Third Trimester Doctor Visits
By Julianne Deveraux
Frequent office visits
In your third trimester, your visits
to the doctor or midwife will increase from once a month to once every
other week, until your 36th week. The doctor will:
- Monitor your weight gain. During your third trimester, you should be gaining three-quarters to one pound a week.
- Monitor your blood pressure.
- Screen for diabetes at 28 weeks.
- Check your urine sample for sugar and protein.
- Listen to the baby's heartbeat.
- Check the size and position of the baby by feeling your abdomen.
- Examine your feet, ankles and hands for signs of swelling.
Writing your birth plan
Of course, you want
everything to go smoothly once you start labor and begin delivering
your baby. A birth plan can help make this special time even more
meaningful. A birth plan is an informal agreement that represents an
understanding between you and your doctor, and nurse, about your choice
of anesthesia, whom you want present during delivery and whether or not
you'll breastfeed. Ask your prospective doctor if he or she will abide
by such a plan, provided your birth is a normal, uncomplicated vaginal
When will labor start?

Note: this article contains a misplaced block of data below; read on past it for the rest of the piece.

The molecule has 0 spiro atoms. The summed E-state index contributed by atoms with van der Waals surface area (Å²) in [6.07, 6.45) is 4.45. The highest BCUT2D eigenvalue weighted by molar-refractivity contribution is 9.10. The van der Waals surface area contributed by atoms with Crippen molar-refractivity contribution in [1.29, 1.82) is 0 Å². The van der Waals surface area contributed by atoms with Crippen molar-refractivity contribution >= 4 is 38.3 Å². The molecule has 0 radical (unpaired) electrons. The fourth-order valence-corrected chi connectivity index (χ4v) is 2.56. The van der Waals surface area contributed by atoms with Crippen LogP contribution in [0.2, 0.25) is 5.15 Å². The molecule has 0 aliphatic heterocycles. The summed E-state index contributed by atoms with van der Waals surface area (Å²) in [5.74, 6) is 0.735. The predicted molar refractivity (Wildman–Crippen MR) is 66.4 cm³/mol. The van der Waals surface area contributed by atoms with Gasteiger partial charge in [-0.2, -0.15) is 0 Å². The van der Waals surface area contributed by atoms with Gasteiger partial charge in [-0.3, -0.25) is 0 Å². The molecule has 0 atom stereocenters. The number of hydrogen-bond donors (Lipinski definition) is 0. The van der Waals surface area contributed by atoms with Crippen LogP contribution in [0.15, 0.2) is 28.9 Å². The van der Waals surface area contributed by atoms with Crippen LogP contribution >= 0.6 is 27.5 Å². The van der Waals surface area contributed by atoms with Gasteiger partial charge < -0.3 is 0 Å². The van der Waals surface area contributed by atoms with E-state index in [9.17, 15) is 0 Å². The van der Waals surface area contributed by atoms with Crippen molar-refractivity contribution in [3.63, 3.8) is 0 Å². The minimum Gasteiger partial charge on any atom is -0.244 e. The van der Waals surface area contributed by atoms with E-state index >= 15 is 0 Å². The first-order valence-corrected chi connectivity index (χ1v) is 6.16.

It can be
difficult to tell when labor begins, particularly if this is your first
child. Here are some warning signs labor will begin within days:
- You see an increased and thickened vaginal discharge.
- The mucus plug that has sealed off the opening of the uterus is expelled.
- You experience an intensification of Braxton-Hicks contractions, those spasms you may have been feeling in your lower abdomen.
It's time to call the doctor when:
- You see a "show" or blood-tinged mucus discharge from the vagina.
- Your waters break, either in a gush or a trickle.
- You feel contractions at regular intervals, and the intervals gradually shorten.
- The intensity of the contractions gradually increases.
- You feel discomfort in your back and abdomen.
Your doctor will probably tell you to start for the hospital when your uterine contractions:
How to tell if it's false labor
- Are repetitive.
- Are coming five to six minutes apart.
- Have persisted for an hour or more (depending on your distance from the hospital and your previous labor history).
contractions you feel may not be the real thing. In false labor, you're
having Braxton-Hicks contractions, which decrease and go away. They're
real (not false) contractions, but they're not the productive
contractions of true labor that result in the necessary uterine or
cervical changes. Braxton-Hicks contractions usually stop when you get
up and move around. Showing up at the hospital with false labor is
fairly common for first time mothers, so don't be embarrassed if you
make the trip and then get sent home. Just consider it a practice run!